Marriage should be treated as if it is meant to last a lifetime. It is not a good idea to marry until one’s health is completely understood. As a result, before the wedding, the bride and groom must be intimately acquainted with one other’s medical history.
Before tying the knot, it is advised that you take at least one of the following tests:
1. Fertility Test
Because starting a family is a common goal for many married couples, it stands to reason that many of them do. However, if one of the spouses is unable to conceive, those hopes will evaporate rapidly. Before making any significant life decisions, couples who are attempting to conceive may want to take a fertility test.
To determine the condition of a person’s reproductive system, a battery of diagnostic tests is done.
2. The genotype.
Genotype test should be performed on pregnant women who have a family history of sickle cell illness.
Sickle cell anemia is a hereditary condition that affects both parents. The disease is fatal and difficult to treat. If you wish to avoid having sickle cell children, you should not marry someone who contains the sickle cell gene. It is possible to have a child that carries the SS gene.
3. Chronic Illnesses
Before you tie the knot, you should find out whether either of you has any chronic illnesses. If you’ve rehearsed together, you’ll be able to take better care of each other in a crisis.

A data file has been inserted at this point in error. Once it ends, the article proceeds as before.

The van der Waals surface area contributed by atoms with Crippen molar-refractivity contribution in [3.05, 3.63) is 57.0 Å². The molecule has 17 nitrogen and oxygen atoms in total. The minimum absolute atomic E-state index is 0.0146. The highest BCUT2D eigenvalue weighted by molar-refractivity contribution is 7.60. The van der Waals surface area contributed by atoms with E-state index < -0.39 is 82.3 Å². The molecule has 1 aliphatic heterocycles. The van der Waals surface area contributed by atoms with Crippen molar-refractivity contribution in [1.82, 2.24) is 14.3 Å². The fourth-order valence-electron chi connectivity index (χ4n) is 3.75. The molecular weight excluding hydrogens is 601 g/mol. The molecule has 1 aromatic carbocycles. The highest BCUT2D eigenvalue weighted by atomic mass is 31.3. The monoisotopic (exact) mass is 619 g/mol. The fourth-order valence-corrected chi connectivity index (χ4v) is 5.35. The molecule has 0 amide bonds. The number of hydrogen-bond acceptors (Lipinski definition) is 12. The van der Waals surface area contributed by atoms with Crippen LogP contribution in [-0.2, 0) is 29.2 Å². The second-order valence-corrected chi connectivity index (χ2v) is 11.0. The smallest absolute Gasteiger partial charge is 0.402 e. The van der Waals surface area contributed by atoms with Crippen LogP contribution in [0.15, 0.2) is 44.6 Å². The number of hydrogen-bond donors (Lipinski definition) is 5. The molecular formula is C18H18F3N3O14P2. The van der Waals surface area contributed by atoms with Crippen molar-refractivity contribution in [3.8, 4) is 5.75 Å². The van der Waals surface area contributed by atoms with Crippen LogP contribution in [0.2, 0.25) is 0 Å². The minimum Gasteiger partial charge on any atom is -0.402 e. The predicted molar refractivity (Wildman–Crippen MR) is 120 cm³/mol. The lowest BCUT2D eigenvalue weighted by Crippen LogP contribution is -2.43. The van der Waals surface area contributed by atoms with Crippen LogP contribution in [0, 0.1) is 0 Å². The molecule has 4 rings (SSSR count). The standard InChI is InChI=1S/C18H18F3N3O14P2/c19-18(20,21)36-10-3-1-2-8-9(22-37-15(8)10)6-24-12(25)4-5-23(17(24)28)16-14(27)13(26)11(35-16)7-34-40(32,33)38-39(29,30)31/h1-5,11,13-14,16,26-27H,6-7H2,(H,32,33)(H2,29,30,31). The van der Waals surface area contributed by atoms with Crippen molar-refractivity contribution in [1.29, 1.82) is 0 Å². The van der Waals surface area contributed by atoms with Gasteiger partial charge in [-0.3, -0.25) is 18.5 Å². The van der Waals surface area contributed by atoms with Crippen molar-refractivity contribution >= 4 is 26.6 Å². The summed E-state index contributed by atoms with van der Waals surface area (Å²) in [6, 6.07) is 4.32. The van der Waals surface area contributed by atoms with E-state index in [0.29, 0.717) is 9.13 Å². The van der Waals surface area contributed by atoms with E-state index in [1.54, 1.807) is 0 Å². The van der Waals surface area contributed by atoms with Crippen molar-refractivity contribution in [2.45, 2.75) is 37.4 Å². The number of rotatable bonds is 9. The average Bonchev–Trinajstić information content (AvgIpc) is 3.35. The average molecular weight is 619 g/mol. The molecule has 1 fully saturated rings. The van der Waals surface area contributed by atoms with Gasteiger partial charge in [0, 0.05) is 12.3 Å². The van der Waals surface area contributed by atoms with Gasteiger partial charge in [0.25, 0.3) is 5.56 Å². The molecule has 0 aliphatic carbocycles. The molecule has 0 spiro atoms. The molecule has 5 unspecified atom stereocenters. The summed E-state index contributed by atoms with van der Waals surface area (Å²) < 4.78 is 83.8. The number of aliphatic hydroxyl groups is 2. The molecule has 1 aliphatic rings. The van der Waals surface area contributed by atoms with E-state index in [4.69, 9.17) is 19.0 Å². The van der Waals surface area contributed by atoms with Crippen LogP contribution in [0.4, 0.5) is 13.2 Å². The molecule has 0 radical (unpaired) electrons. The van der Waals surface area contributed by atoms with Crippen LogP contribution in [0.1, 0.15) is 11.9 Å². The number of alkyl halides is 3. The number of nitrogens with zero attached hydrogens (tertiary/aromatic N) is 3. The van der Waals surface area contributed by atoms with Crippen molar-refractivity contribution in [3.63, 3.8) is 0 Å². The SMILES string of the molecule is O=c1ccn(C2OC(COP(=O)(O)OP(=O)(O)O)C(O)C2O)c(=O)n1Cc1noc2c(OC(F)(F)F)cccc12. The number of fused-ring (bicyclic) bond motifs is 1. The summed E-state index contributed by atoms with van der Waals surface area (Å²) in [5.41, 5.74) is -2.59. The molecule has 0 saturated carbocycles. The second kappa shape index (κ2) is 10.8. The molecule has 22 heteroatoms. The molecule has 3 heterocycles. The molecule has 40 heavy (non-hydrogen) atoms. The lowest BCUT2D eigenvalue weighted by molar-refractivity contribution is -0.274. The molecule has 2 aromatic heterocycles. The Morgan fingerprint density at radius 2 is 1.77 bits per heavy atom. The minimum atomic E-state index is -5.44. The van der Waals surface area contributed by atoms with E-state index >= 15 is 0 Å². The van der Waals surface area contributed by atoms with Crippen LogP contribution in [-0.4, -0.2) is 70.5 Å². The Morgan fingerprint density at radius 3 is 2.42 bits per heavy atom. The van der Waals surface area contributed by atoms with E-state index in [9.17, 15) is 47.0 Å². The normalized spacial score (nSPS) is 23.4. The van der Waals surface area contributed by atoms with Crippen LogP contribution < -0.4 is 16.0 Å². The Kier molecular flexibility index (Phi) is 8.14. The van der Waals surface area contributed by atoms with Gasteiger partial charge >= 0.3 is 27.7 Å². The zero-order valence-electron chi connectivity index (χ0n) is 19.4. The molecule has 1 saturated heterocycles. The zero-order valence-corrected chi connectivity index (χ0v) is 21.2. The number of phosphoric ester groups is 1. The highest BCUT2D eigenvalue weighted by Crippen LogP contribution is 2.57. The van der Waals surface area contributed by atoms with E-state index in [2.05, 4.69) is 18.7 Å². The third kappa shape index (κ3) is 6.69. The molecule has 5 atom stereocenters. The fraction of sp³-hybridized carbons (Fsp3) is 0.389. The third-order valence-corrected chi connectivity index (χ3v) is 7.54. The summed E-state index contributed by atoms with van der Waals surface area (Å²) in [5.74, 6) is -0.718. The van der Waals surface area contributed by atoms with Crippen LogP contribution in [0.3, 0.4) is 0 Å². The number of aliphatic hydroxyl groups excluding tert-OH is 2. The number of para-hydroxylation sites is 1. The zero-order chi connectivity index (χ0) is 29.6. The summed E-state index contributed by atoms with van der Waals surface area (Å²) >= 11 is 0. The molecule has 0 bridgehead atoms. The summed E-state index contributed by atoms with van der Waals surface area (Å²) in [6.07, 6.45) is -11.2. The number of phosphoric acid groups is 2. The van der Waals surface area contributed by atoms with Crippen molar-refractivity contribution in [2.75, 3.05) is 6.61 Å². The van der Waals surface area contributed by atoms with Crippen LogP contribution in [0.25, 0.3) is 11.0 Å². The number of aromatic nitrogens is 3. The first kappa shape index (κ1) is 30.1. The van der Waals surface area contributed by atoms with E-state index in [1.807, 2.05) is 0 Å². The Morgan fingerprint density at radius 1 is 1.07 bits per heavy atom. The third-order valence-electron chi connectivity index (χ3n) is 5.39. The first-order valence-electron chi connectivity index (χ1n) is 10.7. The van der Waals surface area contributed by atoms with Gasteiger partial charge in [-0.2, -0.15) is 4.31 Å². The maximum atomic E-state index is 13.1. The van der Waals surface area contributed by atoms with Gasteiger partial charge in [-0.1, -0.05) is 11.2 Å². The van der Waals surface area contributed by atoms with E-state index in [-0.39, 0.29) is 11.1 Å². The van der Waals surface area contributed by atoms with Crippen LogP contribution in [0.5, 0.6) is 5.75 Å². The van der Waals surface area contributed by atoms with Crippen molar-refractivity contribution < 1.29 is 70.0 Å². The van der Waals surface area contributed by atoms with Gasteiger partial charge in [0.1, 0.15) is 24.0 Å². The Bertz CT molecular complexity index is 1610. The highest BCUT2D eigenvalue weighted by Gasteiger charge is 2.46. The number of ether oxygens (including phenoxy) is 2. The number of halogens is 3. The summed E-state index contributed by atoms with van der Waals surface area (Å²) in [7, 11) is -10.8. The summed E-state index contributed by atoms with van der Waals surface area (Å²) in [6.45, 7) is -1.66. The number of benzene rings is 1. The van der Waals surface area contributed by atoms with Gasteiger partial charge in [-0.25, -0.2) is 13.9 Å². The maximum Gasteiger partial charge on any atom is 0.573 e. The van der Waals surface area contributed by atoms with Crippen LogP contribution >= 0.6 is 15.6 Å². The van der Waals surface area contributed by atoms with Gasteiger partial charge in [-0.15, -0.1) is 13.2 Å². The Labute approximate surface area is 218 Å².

Early diagnosis of chronic diseases such as diabetes, hypertension, and kidney impairment enables couples to seek medical attention and implement necessary lifestyle changes sooner.
4. Mental Test
The mental health of both parties is critical to the success of a marriage. You should be aware that your family may have a history of mental illness.
In psychological examinations, mental health illnesses such as schizophrenia, severe depression, anxiety disorders, and obsessive-compulsive disorder (OCD) are frequently evaluated.
5. HIV/AIDS and s£xually transmitted diseases
Before getting married, you and your betrothed should both be aware of your HIV status.
Before having s£xual contact with each other, both parties should be tested for the virus and receive negative findings. You should be checked for genital herpes, syphilis, chlamydia, syphilis, yeast infections, and gonorrhea in addition to the more common STDs.